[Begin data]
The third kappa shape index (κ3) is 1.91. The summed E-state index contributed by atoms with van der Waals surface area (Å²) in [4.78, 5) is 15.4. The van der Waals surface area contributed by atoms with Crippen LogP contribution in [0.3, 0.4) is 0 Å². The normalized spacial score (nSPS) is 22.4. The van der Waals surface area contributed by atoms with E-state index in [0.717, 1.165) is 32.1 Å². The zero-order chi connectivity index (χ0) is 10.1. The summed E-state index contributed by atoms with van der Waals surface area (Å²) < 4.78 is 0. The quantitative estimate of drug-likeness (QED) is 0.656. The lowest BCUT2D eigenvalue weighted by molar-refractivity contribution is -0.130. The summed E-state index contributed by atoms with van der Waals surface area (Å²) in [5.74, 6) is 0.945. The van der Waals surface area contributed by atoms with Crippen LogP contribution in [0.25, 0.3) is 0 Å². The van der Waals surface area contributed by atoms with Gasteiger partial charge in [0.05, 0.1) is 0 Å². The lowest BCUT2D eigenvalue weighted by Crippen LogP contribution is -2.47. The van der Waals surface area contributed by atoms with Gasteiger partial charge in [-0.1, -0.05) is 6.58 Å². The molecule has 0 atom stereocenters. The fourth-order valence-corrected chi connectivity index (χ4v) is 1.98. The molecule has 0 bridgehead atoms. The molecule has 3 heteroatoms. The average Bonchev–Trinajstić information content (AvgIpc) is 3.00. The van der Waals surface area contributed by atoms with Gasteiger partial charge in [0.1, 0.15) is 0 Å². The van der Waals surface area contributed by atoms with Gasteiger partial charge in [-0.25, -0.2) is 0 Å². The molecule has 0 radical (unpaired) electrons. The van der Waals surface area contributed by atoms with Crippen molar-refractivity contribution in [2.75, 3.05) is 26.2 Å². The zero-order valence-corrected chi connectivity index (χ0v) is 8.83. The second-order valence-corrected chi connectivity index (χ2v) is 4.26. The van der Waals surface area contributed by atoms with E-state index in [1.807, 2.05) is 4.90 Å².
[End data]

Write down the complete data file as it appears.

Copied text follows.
The third kappa shape index (κ3) is 1.91. The summed E-state index contributed by atoms with van der Waals surface area (Å²) in [4.78, 5) is 15.4. The van der Waals surface area contributed by atoms with Crippen LogP contribution in [0.3, 0.4) is 0 Å². The normalized spacial score (nSPS) is 22.4. The van der Waals surface area contributed by atoms with E-state index in [0.717, 1.165) is 32.1 Å². The zero-order chi connectivity index (χ0) is 10.1. The summed E-state index contributed by atoms with van der Waals surface area (Å²) < 4.78 is 0. The quantitative estimate of drug-likeness (QED) is 0.656. The lowest BCUT2D eigenvalue weighted by molar-refractivity contribution is -0.130. The summed E-state index contributed by atoms with van der Waals surface area (Å²) in [5.74, 6) is 0.945. The van der Waals surface area contributed by atoms with Crippen LogP contribution in [0.25, 0.3) is 0 Å². The van der Waals surface area contributed by atoms with Gasteiger partial charge in [0.05, 0.1) is 0 Å². The lowest BCUT2D eigenvalue weighted by Crippen LogP contribution is -2.47. The van der Waals surface area contributed by atoms with Gasteiger partial charge in [-0.1, -0.05) is 6.58 Å². The molecule has 0 atom stereocenters. The fourth-order valence-corrected chi connectivity index (χ4v) is 1.98. The molecule has 0 bridgehead atoms. The molecule has 3 heteroatoms. The average Bonchev–Trinajstić information content (AvgIpc) is 3.00. The van der Waals surface area contributed by atoms with Gasteiger partial charge in [0.1, 0.15) is 0 Å². The van der Waals surface area contributed by atoms with Gasteiger partial charge in [-0.25, -0.2) is 0 Å². The molecule has 0 radical (unpaired) electrons. The van der Waals surface area contributed by atoms with Crippen molar-refractivity contribution in [2.75, 3.05) is 26.2 Å². The zero-order valence-corrected chi connectivity index (χ0v) is 8.83. The second-order valence-corrected chi connectivity index (χ2v) is 4.26. The van der Waals surface area contributed by atoms with E-state index in [1.807, 2.05) is 4.90 Å².